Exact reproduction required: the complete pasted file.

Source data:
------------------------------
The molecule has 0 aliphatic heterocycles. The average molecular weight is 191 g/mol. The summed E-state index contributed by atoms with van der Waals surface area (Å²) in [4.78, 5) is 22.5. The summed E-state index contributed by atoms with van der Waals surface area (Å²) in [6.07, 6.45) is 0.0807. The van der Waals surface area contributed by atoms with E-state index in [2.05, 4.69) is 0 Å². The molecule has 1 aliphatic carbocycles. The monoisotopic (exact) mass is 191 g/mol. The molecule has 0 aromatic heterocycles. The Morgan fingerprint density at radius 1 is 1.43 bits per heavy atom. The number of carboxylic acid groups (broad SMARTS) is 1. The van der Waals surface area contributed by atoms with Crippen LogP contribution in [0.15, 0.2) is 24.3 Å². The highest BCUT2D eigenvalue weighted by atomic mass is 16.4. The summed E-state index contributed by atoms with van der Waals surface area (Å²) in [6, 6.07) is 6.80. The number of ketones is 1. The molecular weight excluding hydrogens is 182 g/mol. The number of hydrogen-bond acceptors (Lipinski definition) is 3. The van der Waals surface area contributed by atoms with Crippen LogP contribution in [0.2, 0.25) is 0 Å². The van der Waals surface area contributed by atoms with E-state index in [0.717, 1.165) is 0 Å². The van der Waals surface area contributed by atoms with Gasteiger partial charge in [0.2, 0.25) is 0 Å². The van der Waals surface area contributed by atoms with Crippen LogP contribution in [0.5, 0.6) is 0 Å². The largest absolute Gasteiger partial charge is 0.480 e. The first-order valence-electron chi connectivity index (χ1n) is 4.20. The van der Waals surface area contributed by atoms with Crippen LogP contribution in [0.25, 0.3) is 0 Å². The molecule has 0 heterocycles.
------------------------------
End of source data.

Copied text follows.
The molecule has 0 aliphatic heterocycles. The average molecular weight is 191 g/mol. The summed E-state index contributed by atoms with van der Waals surface area (Å²) in [4.78, 5) is 22.5. The summed E-state index contributed by atoms with van der Waals surface area (Å²) in [6.07, 6.45) is 0.0807. The van der Waals surface area contributed by atoms with E-state index in [2.05, 4.69) is 0 Å². The molecule has 1 aliphatic carbocycles. The monoisotopic (exact) mass is 191 g/mol. The molecule has 0 aromatic heterocycles. The Morgan fingerprint density at radius 1 is 1.43 bits per heavy atom. The number of carboxylic acid groups (broad SMARTS) is 1. The van der Waals surface area contributed by atoms with Crippen LogP contribution in [0.15, 0.2) is 24.3 Å². The highest BCUT2D eigenvalue weighted by atomic mass is 16.4. The summed E-state index contributed by atoms with van der Waals surface area (Å²) in [6, 6.07) is 6.80. The number of ketones is 1. The molecular weight excluding hydrogens is 182 g/mol. The number of hydrogen-bond acceptors (Lipinski definition) is 3. The van der Waals surface area contributed by atoms with Crippen LogP contribution in [0.2, 0.25) is 0 Å². The van der Waals surface area contributed by atoms with E-state index in [0.717, 1.165) is 0 Å². The van der Waals surface area contributed by atoms with Gasteiger partial charge in [0.2, 0.25) is 0 Å². The van der Waals surface area contributed by atoms with Crippen LogP contribution in [0.5, 0.6) is 0 Å². The largest absolute Gasteiger partial charge is 0.480 e. The first-order valence-electron chi connectivity index (χ1n) is 4.20. The van der Waals surface area contributed by atoms with Crippen LogP contribution in [0.25, 0.3) is 0 Å². The molecule has 0 heterocycles.